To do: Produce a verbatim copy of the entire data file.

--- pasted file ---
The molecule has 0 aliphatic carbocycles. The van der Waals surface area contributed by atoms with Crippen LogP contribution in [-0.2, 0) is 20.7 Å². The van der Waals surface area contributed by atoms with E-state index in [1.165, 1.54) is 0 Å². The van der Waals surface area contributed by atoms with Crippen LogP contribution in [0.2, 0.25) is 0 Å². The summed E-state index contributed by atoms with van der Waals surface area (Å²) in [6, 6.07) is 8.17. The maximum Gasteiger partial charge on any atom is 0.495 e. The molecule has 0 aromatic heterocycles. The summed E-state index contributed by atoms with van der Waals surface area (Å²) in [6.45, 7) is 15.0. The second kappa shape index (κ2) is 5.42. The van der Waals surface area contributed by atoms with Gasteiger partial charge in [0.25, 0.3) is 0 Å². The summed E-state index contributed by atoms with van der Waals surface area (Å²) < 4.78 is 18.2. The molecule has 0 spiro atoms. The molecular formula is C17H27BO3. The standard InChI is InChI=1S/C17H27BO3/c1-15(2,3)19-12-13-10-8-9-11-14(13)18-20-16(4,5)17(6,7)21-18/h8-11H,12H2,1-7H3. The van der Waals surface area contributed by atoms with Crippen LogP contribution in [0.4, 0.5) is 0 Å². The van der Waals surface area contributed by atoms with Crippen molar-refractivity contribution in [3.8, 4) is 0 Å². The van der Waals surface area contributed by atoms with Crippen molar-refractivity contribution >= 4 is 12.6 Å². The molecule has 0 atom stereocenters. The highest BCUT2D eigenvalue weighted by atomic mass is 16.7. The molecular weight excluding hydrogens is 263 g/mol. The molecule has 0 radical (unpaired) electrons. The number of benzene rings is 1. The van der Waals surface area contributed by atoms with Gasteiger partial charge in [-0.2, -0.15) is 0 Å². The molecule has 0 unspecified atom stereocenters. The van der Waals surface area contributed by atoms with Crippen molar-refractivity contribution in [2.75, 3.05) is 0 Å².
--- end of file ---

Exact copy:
The molecule has 0 aliphatic carbocycles. The van der Waals surface area contributed by atoms with Crippen LogP contribution in [-0.2, 0) is 20.7 Å². The van der Waals surface area contributed by atoms with E-state index in [1.165, 1.54) is 0 Å². The van der Waals surface area contributed by atoms with Crippen LogP contribution in [0.2, 0.25) is 0 Å². The summed E-state index contributed by atoms with van der Waals surface area (Å²) in [6, 6.07) is 8.17. The maximum Gasteiger partial charge on any atom is 0.495 e. The molecule has 0 aromatic heterocycles. The summed E-state index contributed by atoms with van der Waals surface area (Å²) in [6.45, 7) is 15.0. The second kappa shape index (κ2) is 5.42. The van der Waals surface area contributed by atoms with Gasteiger partial charge in [0.25, 0.3) is 0 Å². The summed E-state index contributed by atoms with van der Waals surface area (Å²) < 4.78 is 18.2. The molecule has 0 spiro atoms. The molecular formula is C17H27BO3. The standard InChI is InChI=1S/C17H27BO3/c1-15(2,3)19-12-13-10-8-9-11-14(13)18-20-16(4,5)17(6,7)21-18/h8-11H,12H2,1-7H3. The van der Waals surface area contributed by atoms with Crippen LogP contribution in [0.4, 0.5) is 0 Å². The van der Waals surface area contributed by atoms with Crippen molar-refractivity contribution in [3.8, 4) is 0 Å². The van der Waals surface area contributed by atoms with Crippen molar-refractivity contribution >= 4 is 12.6 Å². The molecule has 0 atom stereocenters. The highest BCUT2D eigenvalue weighted by atomic mass is 16.7. The molecular weight excluding hydrogens is 263 g/mol. The molecule has 0 radical (unpaired) electrons. The number of benzene rings is 1. The van der Waals surface area contributed by atoms with Gasteiger partial charge in [-0.2, -0.15) is 0 Å². The molecule has 0 unspecified atom stereocenters. The van der Waals surface area contributed by atoms with Crippen molar-refractivity contribution in [2.75, 3.05) is 0 Å².